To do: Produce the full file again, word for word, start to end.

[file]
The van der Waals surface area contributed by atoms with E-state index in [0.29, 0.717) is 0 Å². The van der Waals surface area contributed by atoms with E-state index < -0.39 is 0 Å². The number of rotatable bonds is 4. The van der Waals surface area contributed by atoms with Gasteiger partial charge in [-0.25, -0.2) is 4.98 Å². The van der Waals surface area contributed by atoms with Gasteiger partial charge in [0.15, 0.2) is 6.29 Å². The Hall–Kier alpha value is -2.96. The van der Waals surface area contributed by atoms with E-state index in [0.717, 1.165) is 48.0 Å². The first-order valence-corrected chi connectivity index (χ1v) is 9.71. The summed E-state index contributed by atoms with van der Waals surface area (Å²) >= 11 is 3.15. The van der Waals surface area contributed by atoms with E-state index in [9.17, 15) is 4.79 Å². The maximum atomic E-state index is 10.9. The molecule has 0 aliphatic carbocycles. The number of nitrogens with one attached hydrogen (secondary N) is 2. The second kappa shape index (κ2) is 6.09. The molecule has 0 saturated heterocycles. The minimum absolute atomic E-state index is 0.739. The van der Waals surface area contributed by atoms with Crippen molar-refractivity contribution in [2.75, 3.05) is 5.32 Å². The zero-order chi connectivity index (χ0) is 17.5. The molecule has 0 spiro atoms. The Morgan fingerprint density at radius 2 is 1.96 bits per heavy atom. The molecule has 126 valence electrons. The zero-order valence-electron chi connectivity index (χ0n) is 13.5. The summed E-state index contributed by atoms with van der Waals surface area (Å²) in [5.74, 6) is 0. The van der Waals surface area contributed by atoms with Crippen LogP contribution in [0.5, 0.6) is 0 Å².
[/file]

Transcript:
The van der Waals surface area contributed by atoms with E-state index in [0.29, 0.717) is 0 Å². The van der Waals surface area contributed by atoms with E-state index < -0.39 is 0 Å². The number of rotatable bonds is 4. The van der Waals surface area contributed by atoms with Gasteiger partial charge in [-0.25, -0.2) is 4.98 Å². The van der Waals surface area contributed by atoms with Gasteiger partial charge in [0.15, 0.2) is 6.29 Å². The Hall–Kier alpha value is -2.96. The van der Waals surface area contributed by atoms with E-state index in [0.717, 1.165) is 48.0 Å². The first-order valence-corrected chi connectivity index (χ1v) is 9.71. The summed E-state index contributed by atoms with van der Waals surface area (Å²) >= 11 is 3.15. The van der Waals surface area contributed by atoms with E-state index in [9.17, 15) is 4.79 Å². The maximum atomic E-state index is 10.9. The molecule has 0 aliphatic carbocycles. The number of nitrogens with one attached hydrogen (secondary N) is 2. The second kappa shape index (κ2) is 6.09. The molecule has 0 saturated heterocycles. The minimum absolute atomic E-state index is 0.739. The van der Waals surface area contributed by atoms with Crippen molar-refractivity contribution in [2.75, 3.05) is 5.32 Å². The zero-order chi connectivity index (χ0) is 17.5. The molecule has 0 spiro atoms. The Morgan fingerprint density at radius 2 is 1.96 bits per heavy atom. The molecule has 126 valence electrons. The zero-order valence-electron chi connectivity index (χ0n) is 13.5. The summed E-state index contributed by atoms with van der Waals surface area (Å²) in [5.74, 6) is 0. The van der Waals surface area contributed by atoms with Crippen LogP contribution in [0.5, 0.6) is 0 Å².